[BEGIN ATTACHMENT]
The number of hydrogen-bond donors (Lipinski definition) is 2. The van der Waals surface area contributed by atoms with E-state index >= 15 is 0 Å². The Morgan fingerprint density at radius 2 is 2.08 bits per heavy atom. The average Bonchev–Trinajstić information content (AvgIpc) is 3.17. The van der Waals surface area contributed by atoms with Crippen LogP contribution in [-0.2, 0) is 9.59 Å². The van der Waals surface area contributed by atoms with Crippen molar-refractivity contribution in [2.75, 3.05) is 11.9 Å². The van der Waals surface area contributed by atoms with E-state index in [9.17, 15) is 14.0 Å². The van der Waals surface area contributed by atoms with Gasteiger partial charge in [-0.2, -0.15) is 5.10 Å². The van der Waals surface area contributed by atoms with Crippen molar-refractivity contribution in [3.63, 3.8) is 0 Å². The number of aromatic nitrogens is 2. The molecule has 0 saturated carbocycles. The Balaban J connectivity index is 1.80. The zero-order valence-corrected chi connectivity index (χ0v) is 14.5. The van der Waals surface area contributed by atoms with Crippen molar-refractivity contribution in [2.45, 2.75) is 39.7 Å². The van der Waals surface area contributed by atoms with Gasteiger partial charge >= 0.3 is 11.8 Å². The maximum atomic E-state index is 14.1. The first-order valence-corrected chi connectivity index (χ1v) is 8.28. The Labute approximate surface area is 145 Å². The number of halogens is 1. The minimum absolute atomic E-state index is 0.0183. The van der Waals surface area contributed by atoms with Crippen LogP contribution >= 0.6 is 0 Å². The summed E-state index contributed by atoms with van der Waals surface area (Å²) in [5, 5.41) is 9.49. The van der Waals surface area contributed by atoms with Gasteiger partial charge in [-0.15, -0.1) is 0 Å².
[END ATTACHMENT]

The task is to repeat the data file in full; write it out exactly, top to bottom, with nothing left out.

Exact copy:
The number of hydrogen-bond donors (Lipinski definition) is 2. The van der Waals surface area contributed by atoms with E-state index >= 15 is 0 Å². The Morgan fingerprint density at radius 2 is 2.08 bits per heavy atom. The average Bonchev–Trinajstić information content (AvgIpc) is 3.17. The van der Waals surface area contributed by atoms with Crippen LogP contribution in [-0.2, 0) is 9.59 Å². The van der Waals surface area contributed by atoms with Crippen molar-refractivity contribution in [2.75, 3.05) is 11.9 Å². The van der Waals surface area contributed by atoms with E-state index in [9.17, 15) is 14.0 Å². The van der Waals surface area contributed by atoms with Gasteiger partial charge in [-0.2, -0.15) is 5.10 Å². The van der Waals surface area contributed by atoms with Crippen molar-refractivity contribution in [3.63, 3.8) is 0 Å². The number of aromatic nitrogens is 2. The molecule has 0 saturated carbocycles. The Balaban J connectivity index is 1.80. The zero-order valence-corrected chi connectivity index (χ0v) is 14.5. The van der Waals surface area contributed by atoms with Crippen molar-refractivity contribution in [2.45, 2.75) is 39.7 Å². The van der Waals surface area contributed by atoms with Gasteiger partial charge >= 0.3 is 11.8 Å². The maximum atomic E-state index is 14.1. The first-order valence-corrected chi connectivity index (χ1v) is 8.28. The Labute approximate surface area is 145 Å². The number of halogens is 1. The minimum absolute atomic E-state index is 0.0183. The van der Waals surface area contributed by atoms with Crippen LogP contribution >= 0.6 is 0 Å². The summed E-state index contributed by atoms with van der Waals surface area (Å²) in [5, 5.41) is 9.49. The van der Waals surface area contributed by atoms with Gasteiger partial charge in [-0.15, -0.1) is 0 Å².